“He suffered, bled, and died to glorify His Father, and His merciful petition on our behalf opens the way for each of us to obtain peace in this life and everlasting life in the world to come. He does not want us to suffer longer or endure more trials than needed.”
Orson F. Whitney, in Spencer W. Kimball, Faith Precedes the Miracle (1972), 98
“All that we suffer and all that we endure, especially when we endure it patiently, … purifies our hearts … and makes us more tender and charitable, … and it is through … toil and tribulation, that we gain the education … which will make us more like our Father and Mother in heaven.”
Richard G Scott, Make the Exercise of Faith Your First Priority, October 2014 General Conference
"Some trials come through your own disobedience or negligence. Other trials come because of the negligence of others or simply because this is a fallen world."
President Spencer W. Kimball, Faith Precedes the Miracle , 97
“If we looked at mortality as the whole of existence, then pain, sorrow, failure, and short life would be calamity. But if we look upon life as an eternal thing stretching far into the premortal past and on into the eternal post-death future, then all happenings may be put in proper perspective. “… Are we not exposed to temptations to test our strength, sickness that we might learn patience, death that we might be immortalized and glorified?
“If all the sick for whom we pray were healed, if all the righteous were protected and the wicked destroyed, the whole program of the Father would be annulled and the basic principle of the gospel, free agency, would be ended. No man would have to live by faith”
Elder Jeffrey R. Holland, From a talk given at the Provo (Utah) Missionary Training Center on 20 June 2000, Missionary Work and the Atonement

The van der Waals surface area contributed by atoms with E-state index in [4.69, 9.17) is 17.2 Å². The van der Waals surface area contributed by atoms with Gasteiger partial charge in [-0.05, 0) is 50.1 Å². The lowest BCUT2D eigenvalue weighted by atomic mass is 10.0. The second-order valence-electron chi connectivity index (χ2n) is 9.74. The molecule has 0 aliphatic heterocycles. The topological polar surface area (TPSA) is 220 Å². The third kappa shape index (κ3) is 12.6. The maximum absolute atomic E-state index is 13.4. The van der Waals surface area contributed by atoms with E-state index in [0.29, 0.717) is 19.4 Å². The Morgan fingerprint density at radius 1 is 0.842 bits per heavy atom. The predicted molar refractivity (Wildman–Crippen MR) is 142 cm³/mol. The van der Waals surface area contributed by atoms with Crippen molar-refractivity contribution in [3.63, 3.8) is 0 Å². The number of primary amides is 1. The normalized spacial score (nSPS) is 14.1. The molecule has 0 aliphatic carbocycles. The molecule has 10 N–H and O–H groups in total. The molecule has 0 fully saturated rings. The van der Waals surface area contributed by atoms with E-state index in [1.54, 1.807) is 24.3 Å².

1 And as Jesus passed by, he saw a man which was blind from his birth.
2 And his disciples asked him, saying, Master, who did sin, this man, or his parents, that he was born blind?
3 Jesus answered, Neither hath this man sinned, nor his parents: but that the works of God should be made manifest in him.
At times it may seem that our trials are focused on areas of our lives and parts of our souls with which we seem least able to cope. Since personal growth is an intended outcome of these challenges, it should come as no surprise that the trials can be very personal—almost laser guided to our particular needs or weaknesses. And no one is exempt, especially not Saints striving to do what’s right. Some obedient Saints may ask, ‘Why me? I’m trying to be good! Why is the Lord allowing this to happen?’ The furnace of affliction helps purify even the very best of Saints by burning away the dross in their lives and leaving behind pure gold. 6 Even very rich ore needs refining to remove impurities. Being good is not enough. We want to become like the Savior, who learned as He suffered ‘pains and afflictions and temptations of every kind.’ “